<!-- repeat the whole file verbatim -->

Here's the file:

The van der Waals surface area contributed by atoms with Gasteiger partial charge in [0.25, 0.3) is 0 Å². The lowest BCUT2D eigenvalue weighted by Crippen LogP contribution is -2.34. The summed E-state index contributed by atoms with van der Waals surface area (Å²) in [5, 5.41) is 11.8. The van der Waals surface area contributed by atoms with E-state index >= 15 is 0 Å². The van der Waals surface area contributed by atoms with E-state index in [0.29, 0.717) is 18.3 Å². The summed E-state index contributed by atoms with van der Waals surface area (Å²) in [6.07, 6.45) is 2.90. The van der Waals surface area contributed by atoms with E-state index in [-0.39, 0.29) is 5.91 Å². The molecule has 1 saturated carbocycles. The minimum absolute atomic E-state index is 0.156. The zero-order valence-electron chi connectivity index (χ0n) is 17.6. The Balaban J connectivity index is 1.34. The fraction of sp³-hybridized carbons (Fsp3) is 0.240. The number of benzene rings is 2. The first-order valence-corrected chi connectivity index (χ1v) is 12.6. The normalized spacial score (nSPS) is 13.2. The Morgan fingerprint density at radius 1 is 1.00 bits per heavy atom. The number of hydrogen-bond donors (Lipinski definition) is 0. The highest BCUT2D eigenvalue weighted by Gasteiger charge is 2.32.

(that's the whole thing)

The van der Waals surface area contributed by atoms with Gasteiger partial charge in [0.25, 0.3) is 0 Å². The lowest BCUT2D eigenvalue weighted by Crippen LogP contribution is -2.34. The summed E-state index contributed by atoms with van der Waals surface area (Å²) in [5, 5.41) is 11.8. The van der Waals surface area contributed by atoms with E-state index >= 15 is 0 Å². The van der Waals surface area contributed by atoms with E-state index in [0.29, 0.717) is 18.3 Å². The summed E-state index contributed by atoms with van der Waals surface area (Å²) in [6.07, 6.45) is 2.90. The van der Waals surface area contributed by atoms with E-state index in [-0.39, 0.29) is 5.91 Å². The molecule has 1 saturated carbocycles. The minimum absolute atomic E-state index is 0.156. The zero-order valence-electron chi connectivity index (χ0n) is 17.6. The Balaban J connectivity index is 1.34. The fraction of sp³-hybridized carbons (Fsp3) is 0.240. The number of benzene rings is 2. The first-order valence-corrected chi connectivity index (χ1v) is 12.6. The normalized spacial score (nSPS) is 13.2. The Morgan fingerprint density at radius 1 is 1.00 bits per heavy atom. The number of hydrogen-bond donors (Lipinski definition) is 0. The highest BCUT2D eigenvalue weighted by Gasteiger charge is 2.32.